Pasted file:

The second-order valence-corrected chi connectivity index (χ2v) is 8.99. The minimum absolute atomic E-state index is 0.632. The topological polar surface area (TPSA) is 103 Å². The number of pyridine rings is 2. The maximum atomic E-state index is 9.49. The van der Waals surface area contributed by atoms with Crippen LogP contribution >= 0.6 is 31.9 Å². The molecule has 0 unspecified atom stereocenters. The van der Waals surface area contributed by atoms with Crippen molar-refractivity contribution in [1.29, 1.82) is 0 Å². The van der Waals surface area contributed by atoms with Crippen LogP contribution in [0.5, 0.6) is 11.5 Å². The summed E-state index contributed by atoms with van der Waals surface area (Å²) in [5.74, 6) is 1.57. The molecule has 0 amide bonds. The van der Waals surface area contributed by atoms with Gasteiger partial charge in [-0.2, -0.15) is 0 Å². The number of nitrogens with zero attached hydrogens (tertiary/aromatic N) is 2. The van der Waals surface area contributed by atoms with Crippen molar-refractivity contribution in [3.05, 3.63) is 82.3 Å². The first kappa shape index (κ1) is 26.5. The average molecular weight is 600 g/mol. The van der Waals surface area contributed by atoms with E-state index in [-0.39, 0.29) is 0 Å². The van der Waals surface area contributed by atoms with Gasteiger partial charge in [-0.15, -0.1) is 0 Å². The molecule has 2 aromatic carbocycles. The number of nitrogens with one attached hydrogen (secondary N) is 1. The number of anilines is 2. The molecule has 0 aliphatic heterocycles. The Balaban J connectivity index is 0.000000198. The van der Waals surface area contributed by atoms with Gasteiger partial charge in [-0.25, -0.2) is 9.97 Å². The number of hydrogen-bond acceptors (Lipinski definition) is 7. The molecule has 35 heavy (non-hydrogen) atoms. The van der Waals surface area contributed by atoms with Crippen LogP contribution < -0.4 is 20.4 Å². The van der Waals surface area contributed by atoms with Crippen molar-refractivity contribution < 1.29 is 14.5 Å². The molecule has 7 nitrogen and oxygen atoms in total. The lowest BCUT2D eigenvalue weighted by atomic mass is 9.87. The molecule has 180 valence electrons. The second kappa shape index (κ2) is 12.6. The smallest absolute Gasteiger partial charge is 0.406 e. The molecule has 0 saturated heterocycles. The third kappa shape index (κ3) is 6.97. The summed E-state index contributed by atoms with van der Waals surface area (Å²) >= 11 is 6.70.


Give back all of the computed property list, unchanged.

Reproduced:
The second-order valence-corrected chi connectivity index (χ2v) is 8.99. The minimum absolute atomic E-state index is 0.632. The topological polar surface area (TPSA) is 103 Å². The number of pyridine rings is 2. The maximum atomic E-state index is 9.49. The van der Waals surface area contributed by atoms with Crippen LogP contribution >= 0.6 is 31.9 Å². The molecule has 0 unspecified atom stereocenters. The van der Waals surface area contributed by atoms with Crippen molar-refractivity contribution in [1.29, 1.82) is 0 Å². The van der Waals surface area contributed by atoms with Crippen LogP contribution in [0.5, 0.6) is 11.5 Å². The summed E-state index contributed by atoms with van der Waals surface area (Å²) in [5.74, 6) is 1.57. The molecule has 0 amide bonds. The van der Waals surface area contributed by atoms with Gasteiger partial charge in [-0.2, -0.15) is 0 Å². The number of nitrogens with zero attached hydrogens (tertiary/aromatic N) is 2. The van der Waals surface area contributed by atoms with Crippen molar-refractivity contribution in [3.05, 3.63) is 82.3 Å². The first kappa shape index (κ1) is 26.5. The average molecular weight is 600 g/mol. The van der Waals surface area contributed by atoms with E-state index in [-0.39, 0.29) is 0 Å². The van der Waals surface area contributed by atoms with Gasteiger partial charge in [-0.15, -0.1) is 0 Å². The molecule has 2 aromatic carbocycles. The number of nitrogens with one attached hydrogen (secondary N) is 1. The number of anilines is 2. The molecule has 0 aliphatic heterocycles. The Balaban J connectivity index is 0.000000198. The van der Waals surface area contributed by atoms with Gasteiger partial charge in [-0.25, -0.2) is 9.97 Å². The number of hydrogen-bond acceptors (Lipinski definition) is 7. The molecule has 35 heavy (non-hydrogen) atoms. The van der Waals surface area contributed by atoms with Crippen LogP contribution < -0.4 is 20.4 Å². The van der Waals surface area contributed by atoms with Crippen molar-refractivity contribution < 1.29 is 14.5 Å². The molecule has 7 nitrogen and oxygen atoms in total. The lowest BCUT2D eigenvalue weighted by atomic mass is 9.87. The molecule has 180 valence electrons. The second kappa shape index (κ2) is 12.6. The smallest absolute Gasteiger partial charge is 0.406 e. The molecule has 0 saturated heterocycles. The third kappa shape index (κ3) is 6.97. The summed E-state index contributed by atoms with van der Waals surface area (Å²) >= 11 is 6.70.